Obama musical entertaining, if uneven
 

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posted Friday, October 30, 2009 - Volume 37 Issue 44

Obama musical entertaining, if uneven
by Rajkhet Dirzhud-Rashid - SGN A&E Writer

Obama On My Mind
Langston Hughes
Cultural Arts Center
Through November 15


Sitting with the nearly overflow crowd at the Langston Hughes Cultural Arts Center last weekend, watching the mild spectacle that is Obama On My Mind, the new musical comedy by Teddy Hayes, I had to wonder: Is this too soon?

With his first year not quite over, Obama is already in hot water over the economy, his "slow but steady wins the race" attitude on GLBT issues, and his difficulty making all sides happy about his troop withdrawal policies. The question is legitimate, I think.

Is it too soon to have a musical comedy about a behind-the-scenes look at one small campaign office's ups and downs? Maybe, with so many conservatives pointing fingers at Obama and the sparkle dimming a bit on that winning smile, this show is right on time.

Either way, the show itself, judged on its own merits - never mind the timely subject matter - is at least entertaining to watch, even if a bit uneven in places. Directed by veteran Langston Hughes go-getter Jacqueline Moscou, the actors more than rise to the occasion of performing their varied parts of campaign groupies/office hands. True, some of the characters - particularly Ryan Blackwell's snotty token Gay man and Valerie Meneses' heavily accented Latina - are a bit difficult to swallow, as they're more caricatures of these important voting blocs than realistic portrayals. But in this easy-to-like show, a little bit of hamming it up can be forgiven.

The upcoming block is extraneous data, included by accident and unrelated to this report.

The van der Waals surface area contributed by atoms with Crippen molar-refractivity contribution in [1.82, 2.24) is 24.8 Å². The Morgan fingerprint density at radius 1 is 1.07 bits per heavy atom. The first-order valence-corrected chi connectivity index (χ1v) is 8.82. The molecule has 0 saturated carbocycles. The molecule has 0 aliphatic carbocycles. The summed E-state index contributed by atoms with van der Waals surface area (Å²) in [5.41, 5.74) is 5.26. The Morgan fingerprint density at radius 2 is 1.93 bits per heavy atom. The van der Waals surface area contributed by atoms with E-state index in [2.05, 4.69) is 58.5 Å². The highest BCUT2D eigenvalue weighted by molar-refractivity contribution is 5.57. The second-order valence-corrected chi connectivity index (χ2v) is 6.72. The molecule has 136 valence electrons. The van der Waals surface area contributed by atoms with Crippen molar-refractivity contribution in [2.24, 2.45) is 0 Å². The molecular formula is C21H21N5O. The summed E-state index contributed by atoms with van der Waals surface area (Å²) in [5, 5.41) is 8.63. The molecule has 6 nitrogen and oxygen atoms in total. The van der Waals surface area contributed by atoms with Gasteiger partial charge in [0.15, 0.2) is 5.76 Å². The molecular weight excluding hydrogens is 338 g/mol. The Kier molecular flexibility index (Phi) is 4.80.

Most likeable are some of the singing/dancing numbers, particularly Demene Hall's funny and embarrassingly obsessive portrayal of Mad Mary, the eternal campaigner, who's determined that, this time, her candidate's going to take the prize - with her help, of course.

Also delightful were Bob Williams' sharply witty number "Somebody Important," and pretty, perky Annie Jantzer's sexy "Telephone Call," done like a burlesque - which, in light of recent political scandals, seems very appropriate. But the number that brought down the house was bluesy Josephine Howell's "Obama On My Mind," both the first time and the number's reprise at the end of the show, which had audience members clapping and cheering as if the show were an actual rally and Obama was just now getting elected at the first black president of the United States.

Bottom line: Even though the show could use a bit of work in the first half, it's a good effort, and doesn't stop it from being a good show to watch. Hopefully, the show will get to travel and in the process will smooth out some of the tiny wrinkles that keep it from being absolutely brilliant. I loved the eagerness with which the actors approached their roles and how genuine they seemed, even if they knew they were reaching a bit over the top for some of the laughs. I almost wish President Obama could see this show (as he does in the show itself, in one segment), if only to reassure him that no matter what's being said by the naysayers, he still has the heart of his voters, the ones who put him in the White House in the first place.

For tickets, go to brownpapertickets.com or call 206-386-1177.



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